This week is about intentional health: doing things on purpose to make yourself healthier. Yesterday we talked about functional exercises, and today it's all about functional food.
Laurel Blackburn, one of my favorite trainers and owner of Boot Camps to Go, introduced me to the concept of functional eating years ago, whether she realizes it or not. She simply had to say the words in a lunch and learn presentation and my brain clicked. I fell in love with the concept of eating with intention: eating food that was chosen because of the way it performs in my body, not based on what sounds good at the time. It made perfect sense and I've done it ever since.
Since I've been pregnant, my functional eating has been more about survival (and supressing homicidal urges) than athletic performance. But, now that I am past the first trimester eating-bread-all-day-to-stay-upright phase, it's getting a lot easier to go back to my normal diet of vegetables, fruit, and lean protein. Thus, my veggie challenge from last week, which has been going great by the way. I've been eating one veggie meal every day for a week with the intention of getting my taste buds reacclimated to them. Now, I crave tomatoes and spinach again just like the good old days! Well, almost. :)
So how do you eat with intention? Well, first take a look at your energy needs throughout the day: When do you exercise? Morning, noon, evening? Plan your high-energy and high-glycemic foods (bananas are a good example) for right before those times and limit them the rest of the day when your body just doesn't have a practical need for them. When do you feel tired during the day? Plan a well-balanced snack (a good ratio of carbs, protein, and healthy fat) to boost your energy and keep you satiated until your next pit stop. One of my favorites is plain greek yogurt with fresh blueberries and an ounce of chopped walnuts or slivered almonds mixed in.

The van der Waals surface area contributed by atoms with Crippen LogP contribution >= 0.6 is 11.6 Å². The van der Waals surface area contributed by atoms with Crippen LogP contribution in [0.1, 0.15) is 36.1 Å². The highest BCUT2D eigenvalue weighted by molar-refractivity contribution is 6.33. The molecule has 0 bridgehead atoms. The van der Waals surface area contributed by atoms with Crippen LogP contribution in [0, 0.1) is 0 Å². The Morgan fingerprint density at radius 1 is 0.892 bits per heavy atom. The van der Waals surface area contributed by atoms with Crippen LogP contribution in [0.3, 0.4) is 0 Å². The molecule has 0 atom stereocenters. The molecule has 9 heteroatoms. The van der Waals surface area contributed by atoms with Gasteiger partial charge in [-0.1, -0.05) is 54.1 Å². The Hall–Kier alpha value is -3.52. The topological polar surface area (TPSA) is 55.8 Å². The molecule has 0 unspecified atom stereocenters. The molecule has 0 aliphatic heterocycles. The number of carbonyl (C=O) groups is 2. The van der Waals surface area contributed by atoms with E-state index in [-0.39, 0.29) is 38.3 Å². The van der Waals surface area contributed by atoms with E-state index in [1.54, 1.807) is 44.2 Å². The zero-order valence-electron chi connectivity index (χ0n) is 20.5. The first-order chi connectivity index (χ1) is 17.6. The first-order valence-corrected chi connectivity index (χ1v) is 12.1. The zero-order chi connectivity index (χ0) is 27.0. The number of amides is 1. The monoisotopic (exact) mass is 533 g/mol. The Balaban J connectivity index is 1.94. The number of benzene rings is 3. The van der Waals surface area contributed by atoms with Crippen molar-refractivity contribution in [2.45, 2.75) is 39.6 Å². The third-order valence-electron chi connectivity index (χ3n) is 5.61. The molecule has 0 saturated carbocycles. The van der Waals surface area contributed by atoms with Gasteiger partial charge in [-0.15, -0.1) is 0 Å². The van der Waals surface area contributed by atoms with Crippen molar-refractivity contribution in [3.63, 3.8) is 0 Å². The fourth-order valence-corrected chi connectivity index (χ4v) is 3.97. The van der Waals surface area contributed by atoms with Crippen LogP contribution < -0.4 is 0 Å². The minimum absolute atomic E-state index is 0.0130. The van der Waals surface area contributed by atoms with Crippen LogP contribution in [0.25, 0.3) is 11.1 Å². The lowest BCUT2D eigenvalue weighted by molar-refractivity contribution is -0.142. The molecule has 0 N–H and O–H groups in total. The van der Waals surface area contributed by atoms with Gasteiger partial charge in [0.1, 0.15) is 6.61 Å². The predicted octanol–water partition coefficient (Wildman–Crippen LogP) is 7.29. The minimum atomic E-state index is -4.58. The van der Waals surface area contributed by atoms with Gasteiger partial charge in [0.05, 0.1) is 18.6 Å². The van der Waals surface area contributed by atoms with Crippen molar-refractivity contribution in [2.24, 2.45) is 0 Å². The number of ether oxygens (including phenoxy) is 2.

Second, take a look at your fitness goals. Do you want to build muscle? Eat more protein after a workout. Do you need energy stores for an endurance workout? Make sure you're getting plenty of carbs and electrolytes. A runner has different food needs than a weight lifter, and a multi-sport athlete will eat differently than a yoga devotee. One plate does not suit all!
Finally, take a look at your daily calorie expenditure and determine the proper amount of fuel (calories/food) that your body needs. If you're trying to lose weight, subtract about 500 calories a day to create a deficit. If you want to maintain, shoot to break even. Plan for contingencies: if you know you have a party on the weekend and you'll likely go over your alloted calories, plan a slight deficit throughout the week or a big workout that day to burn them off. It's all about planning and eating with the intention of staying healthy. Here's a formula to help you figure out your magic number.
The point here is to think before you eat. Ask yourself whether what you're about to eat will get you to your next destination. And, if you're not sure, head to the library and check out YOU: On a Diet by Drs. Oz and Roizen. It's chock full of great info on how food works.
Intentional eating is fun and rewarding. So get out there and be healthy!